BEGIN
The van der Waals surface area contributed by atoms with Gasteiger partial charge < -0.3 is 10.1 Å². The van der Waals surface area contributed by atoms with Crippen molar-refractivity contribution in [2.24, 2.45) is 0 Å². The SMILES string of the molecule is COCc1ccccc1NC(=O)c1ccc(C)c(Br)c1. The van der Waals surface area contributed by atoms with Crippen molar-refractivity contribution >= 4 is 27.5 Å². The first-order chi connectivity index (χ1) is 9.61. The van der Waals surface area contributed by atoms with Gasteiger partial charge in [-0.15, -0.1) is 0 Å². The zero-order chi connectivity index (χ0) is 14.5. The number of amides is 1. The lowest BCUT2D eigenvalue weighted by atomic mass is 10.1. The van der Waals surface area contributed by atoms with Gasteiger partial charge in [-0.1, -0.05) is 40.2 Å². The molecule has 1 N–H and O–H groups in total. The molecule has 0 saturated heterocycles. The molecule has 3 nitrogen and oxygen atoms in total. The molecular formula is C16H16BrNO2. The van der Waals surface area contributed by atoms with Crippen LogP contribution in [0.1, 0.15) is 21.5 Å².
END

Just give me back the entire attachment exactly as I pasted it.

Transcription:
The van der Waals surface area contributed by atoms with Gasteiger partial charge < -0.3 is 10.1 Å². The van der Waals surface area contributed by atoms with Crippen molar-refractivity contribution in [2.24, 2.45) is 0 Å². The SMILES string of the molecule is COCc1ccccc1NC(=O)c1ccc(C)c(Br)c1. The van der Waals surface area contributed by atoms with Crippen molar-refractivity contribution >= 4 is 27.5 Å². The first-order chi connectivity index (χ1) is 9.61. The van der Waals surface area contributed by atoms with Gasteiger partial charge in [-0.15, -0.1) is 0 Å². The zero-order chi connectivity index (χ0) is 14.5. The number of amides is 1. The lowest BCUT2D eigenvalue weighted by atomic mass is 10.1. The van der Waals surface area contributed by atoms with Gasteiger partial charge in [-0.1, -0.05) is 40.2 Å². The molecule has 1 N–H and O–H groups in total. The molecule has 0 saturated heterocycles. The molecule has 3 nitrogen and oxygen atoms in total. The molecular formula is C16H16BrNO2. The van der Waals surface area contributed by atoms with Crippen LogP contribution in [0.1, 0.15) is 21.5 Å².